Barrons (might be firewalled) sort of gets it that workers are suffering. But remains unconcerned about their fate.
They’re rowing harder than ever to make up for their colleagues who have been thrown overboard (getting rid of that extra weight improves the vessel’s efficiency.)
If you’re happy and you know it clank your chains.
Now, after a long spate in the doldrums, the captain has called for those still manning the oars to pick up the pace to move some cargoes, which had been notably scarce for well on a year and a half. It seems that money had been showered down like manna from heaven (this was before helicopters). That it came from a printing press or by pledging the credit of the land mattered little. Some of the money was spent, which, in turn, brought forth new orders of goods, since the storehouses had been emptied. And thus the need for the slaves to pick up their pace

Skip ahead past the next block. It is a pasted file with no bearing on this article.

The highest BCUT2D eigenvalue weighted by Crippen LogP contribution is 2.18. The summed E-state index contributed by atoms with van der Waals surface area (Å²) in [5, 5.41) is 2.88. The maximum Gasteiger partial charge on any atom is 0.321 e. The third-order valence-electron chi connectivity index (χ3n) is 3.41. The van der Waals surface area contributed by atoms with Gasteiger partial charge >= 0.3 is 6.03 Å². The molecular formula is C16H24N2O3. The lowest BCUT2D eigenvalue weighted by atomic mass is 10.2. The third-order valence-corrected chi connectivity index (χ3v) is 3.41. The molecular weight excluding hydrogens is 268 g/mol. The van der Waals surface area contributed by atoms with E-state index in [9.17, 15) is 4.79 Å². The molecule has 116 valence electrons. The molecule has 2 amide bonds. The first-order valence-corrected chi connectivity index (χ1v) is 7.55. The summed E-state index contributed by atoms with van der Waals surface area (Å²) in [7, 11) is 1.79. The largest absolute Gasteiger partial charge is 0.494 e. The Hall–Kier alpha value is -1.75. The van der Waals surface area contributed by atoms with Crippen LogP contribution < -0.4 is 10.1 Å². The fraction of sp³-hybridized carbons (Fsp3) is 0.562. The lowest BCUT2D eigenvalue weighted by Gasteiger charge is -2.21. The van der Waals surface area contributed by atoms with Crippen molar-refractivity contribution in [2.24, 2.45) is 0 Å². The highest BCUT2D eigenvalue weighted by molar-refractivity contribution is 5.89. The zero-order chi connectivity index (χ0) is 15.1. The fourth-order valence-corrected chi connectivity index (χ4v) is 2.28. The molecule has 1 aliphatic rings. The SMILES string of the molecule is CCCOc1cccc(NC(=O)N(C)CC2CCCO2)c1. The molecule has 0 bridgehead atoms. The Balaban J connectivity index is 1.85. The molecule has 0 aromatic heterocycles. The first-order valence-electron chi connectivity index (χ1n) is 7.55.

Translation: Unemployment for many. Lower wages and less hours for those remaining. Or the owners work them into the ground because they don’t want to hire new people.
It has all put dough in the pouches of the owners and the captain of the ship, but there isn’t much for the slaves. And, no surprise, that’s caused some grumbling below. Not that there’s much the galley slaves can do about it, lest they become the next to get tossed overboard.
Au contraire. History shows us that sometimes galley slaves can do quite a lot besides passively accepting their fate. Peasants with pitchforks. Populist uprisings. Armed revolts. Things like that. As I recall, the birth of our very country involved tossing the tea overboard and the rascals out.
Soon after Marie Antoinette is reputed to have said ‘Let them eat cake’ she soon had no head with which to eat it.